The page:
KALIHI, Hawaii (KHON2) — An Oahu community is hoping to inspire change by rewriting the narrative of a neighborhood that is often thought of as crime-ridden amid rising concerns for safety across Hawaii.
Get news on the go with KHON 2GO, KHON’s morning podcast, every morning at 8
Hundreds turned out for the first WE Are Kalihi walk and celebration and they hope the movement spreads.
“Stronger together” was a big message during the walk; organizers said division is often the root of community issues.
“It really was about having a sense of unity, having a sense of community. I think we wanted people to remember that we’re one community, we’re one people,” said Parents and Children Together program director Kim Golis-Robello said.
Weed and Seed Hawaii — a group that aims to reduce crime through community engagement — said the event was all about getting keiki involved.
“And their voices were heard the most,” said Weed and Seed Hawaii program director Lorrie Kanno. “They were like, ‘Auntie, we’ve got to do this big walk!’ And we’re like, ‘Okay! Whatever you guys want to do, we’re here to support you.’ That’s what we are, as adults, we support the keiki because they’re our future generation.”
Honolulu police Crimemapping shows 14 incidents since Saturday, Sept. 30 in Kalihi Valley — most of them are larceny and vandalism cases.
“People tend to focus on the negative,” Kanno said, “But we’re not going to do that because that’s not what we’re all about. The people are the greatest resources.”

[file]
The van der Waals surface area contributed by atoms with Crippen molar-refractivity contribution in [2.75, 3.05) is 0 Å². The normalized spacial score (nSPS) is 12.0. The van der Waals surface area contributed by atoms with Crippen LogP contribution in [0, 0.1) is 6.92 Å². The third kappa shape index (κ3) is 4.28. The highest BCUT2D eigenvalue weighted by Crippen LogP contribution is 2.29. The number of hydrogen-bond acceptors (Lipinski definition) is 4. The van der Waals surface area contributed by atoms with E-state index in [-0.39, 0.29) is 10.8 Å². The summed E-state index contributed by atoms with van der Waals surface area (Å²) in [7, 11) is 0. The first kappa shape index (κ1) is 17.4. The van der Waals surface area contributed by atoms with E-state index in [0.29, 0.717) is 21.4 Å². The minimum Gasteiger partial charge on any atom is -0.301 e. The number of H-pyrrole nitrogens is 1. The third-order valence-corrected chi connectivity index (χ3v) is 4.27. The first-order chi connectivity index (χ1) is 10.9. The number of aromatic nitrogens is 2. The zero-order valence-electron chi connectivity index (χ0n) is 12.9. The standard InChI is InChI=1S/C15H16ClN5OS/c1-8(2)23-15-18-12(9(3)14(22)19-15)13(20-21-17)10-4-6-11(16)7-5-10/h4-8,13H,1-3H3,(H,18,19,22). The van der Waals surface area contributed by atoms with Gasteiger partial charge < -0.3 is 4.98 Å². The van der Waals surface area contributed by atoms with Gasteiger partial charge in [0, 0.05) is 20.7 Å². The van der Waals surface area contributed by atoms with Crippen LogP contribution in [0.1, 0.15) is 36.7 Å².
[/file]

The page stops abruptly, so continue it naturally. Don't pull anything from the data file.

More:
One of those great resources is 18-year-old Cardenas Pintor of the Kalihi/Palama Neighborhood Board, who admitted that Kalihi has a stigma.
“But in reality, you know, these people are hardworking people that just want to help out and get through the day,” Pintor said. “These activities give us the opportunity to give us expansion to our minds and our thinking, there are people that we can talk to, there are neighbors that we can rely upon.”
Saturday’s event was called WE Are Kalihi, but organizers told KHON2 that their message of unity is to all of Hawaii and they hope to inspire similar events in other districts.
“It’s not a Kalihi thing,” Kanno said, “this is a Hawaii thing. We’re all about aloha, this is the aloha state. This is a chance — and a challenge — for everybody to step up and spread aloha everywhere because we can do it as a community.”
“If we bring activities to bring youth,” Golis-Robello said, “I think they’re going to celebrate the differences as well as what’s our commonality, so I think it needs to be happening more often.”